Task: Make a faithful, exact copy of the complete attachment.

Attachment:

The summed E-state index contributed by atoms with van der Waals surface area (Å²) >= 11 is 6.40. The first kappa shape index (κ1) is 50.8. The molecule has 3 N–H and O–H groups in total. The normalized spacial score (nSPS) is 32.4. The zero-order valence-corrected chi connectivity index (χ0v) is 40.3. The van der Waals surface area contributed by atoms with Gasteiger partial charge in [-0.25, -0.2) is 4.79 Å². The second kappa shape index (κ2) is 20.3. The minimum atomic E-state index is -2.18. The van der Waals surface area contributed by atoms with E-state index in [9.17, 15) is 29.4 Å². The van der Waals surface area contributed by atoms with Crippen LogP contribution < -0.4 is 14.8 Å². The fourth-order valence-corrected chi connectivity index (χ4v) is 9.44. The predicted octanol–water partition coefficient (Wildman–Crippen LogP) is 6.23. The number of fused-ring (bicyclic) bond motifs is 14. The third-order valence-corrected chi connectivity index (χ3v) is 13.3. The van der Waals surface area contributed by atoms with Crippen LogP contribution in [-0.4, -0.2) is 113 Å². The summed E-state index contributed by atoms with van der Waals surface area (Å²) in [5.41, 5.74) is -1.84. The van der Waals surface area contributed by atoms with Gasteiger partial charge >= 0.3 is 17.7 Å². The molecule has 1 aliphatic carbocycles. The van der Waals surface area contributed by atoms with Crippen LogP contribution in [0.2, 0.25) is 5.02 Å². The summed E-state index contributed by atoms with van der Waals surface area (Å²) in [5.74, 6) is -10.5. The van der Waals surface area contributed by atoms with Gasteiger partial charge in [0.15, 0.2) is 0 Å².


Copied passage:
The summed E-state index contributed by atoms with van der Waals surface area (Å²) >= 11 is 6.40. The first kappa shape index (κ1) is 50.8. The molecule has 3 N–H and O–H groups in total. The normalized spacial score (nSPS) is 32.4. The zero-order valence-corrected chi connectivity index (χ0v) is 40.3. The van der Waals surface area contributed by atoms with Gasteiger partial charge in [-0.25, -0.2) is 4.79 Å². The second kappa shape index (κ2) is 20.3. The minimum atomic E-state index is -2.18. The van der Waals surface area contributed by atoms with E-state index in [9.17, 15) is 29.4 Å². The van der Waals surface area contributed by atoms with Crippen LogP contribution < -0.4 is 14.8 Å². The fourth-order valence-corrected chi connectivity index (χ4v) is 9.44. The predicted octanol–water partition coefficient (Wildman–Crippen LogP) is 6.23. The number of fused-ring (bicyclic) bond motifs is 14. The third-order valence-corrected chi connectivity index (χ3v) is 13.3. The van der Waals surface area contributed by atoms with Crippen LogP contribution in [-0.4, -0.2) is 113 Å². The summed E-state index contributed by atoms with van der Waals surface area (Å²) in [5.41, 5.74) is -1.84. The van der Waals surface area contributed by atoms with Gasteiger partial charge >= 0.3 is 17.7 Å². The molecule has 1 aliphatic carbocycles. The van der Waals surface area contributed by atoms with Crippen LogP contribution in [0.2, 0.25) is 5.02 Å². The summed E-state index contributed by atoms with van der Waals surface area (Å²) in [5.74, 6) is -10.5. The van der Waals surface area contributed by atoms with Gasteiger partial charge in [0.15, 0.2) is 0 Å².